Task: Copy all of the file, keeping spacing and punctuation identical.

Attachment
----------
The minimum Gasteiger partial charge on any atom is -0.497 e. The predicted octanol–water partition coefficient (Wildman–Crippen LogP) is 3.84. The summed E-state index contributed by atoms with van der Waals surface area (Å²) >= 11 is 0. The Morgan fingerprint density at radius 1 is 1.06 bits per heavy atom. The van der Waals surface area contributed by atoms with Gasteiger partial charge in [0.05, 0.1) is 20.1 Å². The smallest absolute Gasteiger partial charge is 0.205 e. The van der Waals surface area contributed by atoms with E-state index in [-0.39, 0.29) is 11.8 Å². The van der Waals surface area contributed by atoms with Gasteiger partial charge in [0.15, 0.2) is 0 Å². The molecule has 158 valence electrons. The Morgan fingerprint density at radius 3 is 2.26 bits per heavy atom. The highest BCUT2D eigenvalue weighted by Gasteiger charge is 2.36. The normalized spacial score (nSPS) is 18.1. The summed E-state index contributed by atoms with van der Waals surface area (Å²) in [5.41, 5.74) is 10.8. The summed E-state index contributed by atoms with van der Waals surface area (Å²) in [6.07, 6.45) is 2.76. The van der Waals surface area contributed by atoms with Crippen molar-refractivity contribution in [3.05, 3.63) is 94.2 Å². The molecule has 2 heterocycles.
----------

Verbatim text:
The minimum Gasteiger partial charge on any atom is -0.497 e. The predicted octanol–water partition coefficient (Wildman–Crippen LogP) is 3.84. The summed E-state index contributed by atoms with van der Waals surface area (Å²) >= 11 is 0. The Morgan fingerprint density at radius 1 is 1.06 bits per heavy atom. The van der Waals surface area contributed by atoms with Gasteiger partial charge in [0.05, 0.1) is 20.1 Å². The smallest absolute Gasteiger partial charge is 0.205 e. The van der Waals surface area contributed by atoms with E-state index in [-0.39, 0.29) is 11.8 Å². The van der Waals surface area contributed by atoms with Gasteiger partial charge in [0.15, 0.2) is 0 Å². The molecule has 158 valence electrons. The Morgan fingerprint density at radius 3 is 2.26 bits per heavy atom. The highest BCUT2D eigenvalue weighted by Gasteiger charge is 2.36. The normalized spacial score (nSPS) is 18.1. The summed E-state index contributed by atoms with van der Waals surface area (Å²) in [5.41, 5.74) is 10.8. The summed E-state index contributed by atoms with van der Waals surface area (Å²) in [6.07, 6.45) is 2.76. The van der Waals surface area contributed by atoms with Crippen molar-refractivity contribution in [3.05, 3.63) is 94.2 Å². The molecule has 2 heterocycles.